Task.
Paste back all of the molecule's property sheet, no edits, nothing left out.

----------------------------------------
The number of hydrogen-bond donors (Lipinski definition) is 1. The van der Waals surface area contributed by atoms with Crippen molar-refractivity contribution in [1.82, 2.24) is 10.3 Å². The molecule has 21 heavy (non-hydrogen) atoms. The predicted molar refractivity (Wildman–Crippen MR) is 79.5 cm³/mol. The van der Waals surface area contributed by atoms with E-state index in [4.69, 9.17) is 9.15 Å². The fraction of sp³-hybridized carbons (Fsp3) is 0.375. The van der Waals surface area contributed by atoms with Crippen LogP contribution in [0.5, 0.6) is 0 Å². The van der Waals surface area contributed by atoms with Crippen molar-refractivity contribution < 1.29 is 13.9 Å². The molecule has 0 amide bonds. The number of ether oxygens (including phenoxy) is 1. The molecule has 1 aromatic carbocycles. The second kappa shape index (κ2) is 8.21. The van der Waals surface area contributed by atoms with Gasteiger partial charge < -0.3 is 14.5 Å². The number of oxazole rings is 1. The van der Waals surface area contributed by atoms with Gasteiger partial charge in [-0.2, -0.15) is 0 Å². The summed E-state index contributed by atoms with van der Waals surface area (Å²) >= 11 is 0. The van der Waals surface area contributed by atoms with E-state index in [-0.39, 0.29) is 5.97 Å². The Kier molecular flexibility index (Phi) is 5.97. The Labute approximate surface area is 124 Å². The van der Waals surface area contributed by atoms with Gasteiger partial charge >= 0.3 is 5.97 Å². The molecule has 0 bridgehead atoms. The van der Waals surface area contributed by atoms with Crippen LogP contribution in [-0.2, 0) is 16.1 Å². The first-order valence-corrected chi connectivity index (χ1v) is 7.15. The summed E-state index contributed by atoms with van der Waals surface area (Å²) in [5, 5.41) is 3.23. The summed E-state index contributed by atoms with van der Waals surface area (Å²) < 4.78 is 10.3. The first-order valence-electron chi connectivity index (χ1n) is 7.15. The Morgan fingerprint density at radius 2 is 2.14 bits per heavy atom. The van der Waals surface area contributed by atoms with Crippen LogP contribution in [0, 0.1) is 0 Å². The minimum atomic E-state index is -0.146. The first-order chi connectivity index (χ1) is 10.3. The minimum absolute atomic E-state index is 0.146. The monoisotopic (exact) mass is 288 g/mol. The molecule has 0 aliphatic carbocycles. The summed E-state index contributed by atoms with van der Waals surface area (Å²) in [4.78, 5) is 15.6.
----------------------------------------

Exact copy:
The number of hydrogen-bond donors (Lipinski definition) is 1. The van der Waals surface area contributed by atoms with Crippen molar-refractivity contribution in [1.82, 2.24) is 10.3 Å². The molecule has 21 heavy (non-hydrogen) atoms. The predicted molar refractivity (Wildman–Crippen MR) is 79.5 cm³/mol. The van der Waals surface area contributed by atoms with E-state index in [4.69, 9.17) is 9.15 Å². The fraction of sp³-hybridized carbons (Fsp3) is 0.375. The van der Waals surface area contributed by atoms with Crippen LogP contribution in [0.5, 0.6) is 0 Å². The van der Waals surface area contributed by atoms with Crippen molar-refractivity contribution < 1.29 is 13.9 Å². The molecule has 0 amide bonds. The number of ether oxygens (including phenoxy) is 1. The molecule has 1 aromatic carbocycles. The second kappa shape index (κ2) is 8.21. The van der Waals surface area contributed by atoms with Gasteiger partial charge < -0.3 is 14.5 Å². The number of oxazole rings is 1. The van der Waals surface area contributed by atoms with Gasteiger partial charge in [-0.2, -0.15) is 0 Å². The summed E-state index contributed by atoms with van der Waals surface area (Å²) >= 11 is 0. The van der Waals surface area contributed by atoms with E-state index in [-0.39, 0.29) is 5.97 Å². The Kier molecular flexibility index (Phi) is 5.97. The Labute approximate surface area is 124 Å². The van der Waals surface area contributed by atoms with Gasteiger partial charge >= 0.3 is 5.97 Å². The molecule has 0 bridgehead atoms. The van der Waals surface area contributed by atoms with Crippen LogP contribution in [-0.2, 0) is 16.1 Å². The first-order valence-corrected chi connectivity index (χ1v) is 7.15. The summed E-state index contributed by atoms with van der Waals surface area (Å²) in [5, 5.41) is 3.23. The summed E-state index contributed by atoms with van der Waals surface area (Å²) < 4.78 is 10.3. The first-order valence-electron chi connectivity index (χ1n) is 7.15. The Morgan fingerprint density at radius 2 is 2.14 bits per heavy atom. The van der Waals surface area contributed by atoms with Crippen LogP contribution in [0, 0.1) is 0 Å². The minimum atomic E-state index is -0.146. The first-order chi connectivity index (χ1) is 10.3. The minimum absolute atomic E-state index is 0.146. The monoisotopic (exact) mass is 288 g/mol. The molecule has 0 aliphatic carbocycles. The summed E-state index contributed by atoms with van der Waals surface area (Å²) in [4.78, 5) is 15.6.